She says the current models aren’t showing anything to indicate large derivations from the mean in terms of winter weather. In other words, at this point she says to expect average temperatures, though early indications are for above-average precipitation. “It could be a little above normal precipitation,” Fredrickson says. “Whether it’s cold or warm will [dictate] snow or rain.”

Beachnau doesn’t need any specifics to suggest the best course of action. As far as he’s concerned, the more snow, the better. “We love winter in Gaylord,” he says enthusiastically.

Located in one of the biggest snow belts in the lower peninsula, the area boasts two highly-regarded downhill ski resorts and much more. “Otsego and Treetops also have extreme tubing. Cross-country ski and snowshoe trails. Winter rafting on the Sturgeon River,” Beachnau says, ticking off the list.

That’s just the Gaylord area. Add to that the other ski hills scattered throughout the region, the trails perfect for fat bikes, snowshoeing or cross-country, and all the other amenities the region is known for.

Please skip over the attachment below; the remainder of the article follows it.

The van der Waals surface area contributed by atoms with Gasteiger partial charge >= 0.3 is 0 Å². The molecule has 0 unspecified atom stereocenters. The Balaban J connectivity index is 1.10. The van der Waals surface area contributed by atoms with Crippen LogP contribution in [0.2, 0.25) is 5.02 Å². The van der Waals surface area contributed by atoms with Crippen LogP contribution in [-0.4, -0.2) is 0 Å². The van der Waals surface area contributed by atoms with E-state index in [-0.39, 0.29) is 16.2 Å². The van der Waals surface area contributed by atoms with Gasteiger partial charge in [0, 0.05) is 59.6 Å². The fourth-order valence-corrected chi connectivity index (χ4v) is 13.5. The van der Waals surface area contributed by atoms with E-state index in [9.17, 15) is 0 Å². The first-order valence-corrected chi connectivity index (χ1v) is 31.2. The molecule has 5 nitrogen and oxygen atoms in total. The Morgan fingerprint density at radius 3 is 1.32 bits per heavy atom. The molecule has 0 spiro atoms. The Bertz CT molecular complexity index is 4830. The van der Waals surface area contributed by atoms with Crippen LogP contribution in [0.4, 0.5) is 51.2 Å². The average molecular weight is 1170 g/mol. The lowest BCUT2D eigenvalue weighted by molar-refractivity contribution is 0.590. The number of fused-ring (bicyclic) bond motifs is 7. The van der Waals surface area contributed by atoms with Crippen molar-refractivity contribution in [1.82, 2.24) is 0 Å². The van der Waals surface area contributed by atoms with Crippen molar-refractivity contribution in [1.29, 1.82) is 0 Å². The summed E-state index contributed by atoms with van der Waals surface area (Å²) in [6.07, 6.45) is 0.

So for those wondering when the best time is to head north, the answer is: now, later, and again after that. (So long as you don’t mind the snow when it arrives.)

“You can’t go wrong coming to enjoy Leelanau at any time,” Jewell says.

Though she specifies her home area, her sentiments resonate throughout the region for anyone who loves exploring Up North.

Watch the Forecast
The Farmers’ Almanac is a classic for a reason, and you can find their predictions at farmersalmanac.com (or pick up the 2023 print edition). NOAA (noaa.gov) and the associated Climate Prediction Center of the National Weather Service (cpc.ncep.noaa.gov) offer long-term looks into the future as well.

Photo courtesy of Gaylord Area Convention and Tourism Bureau.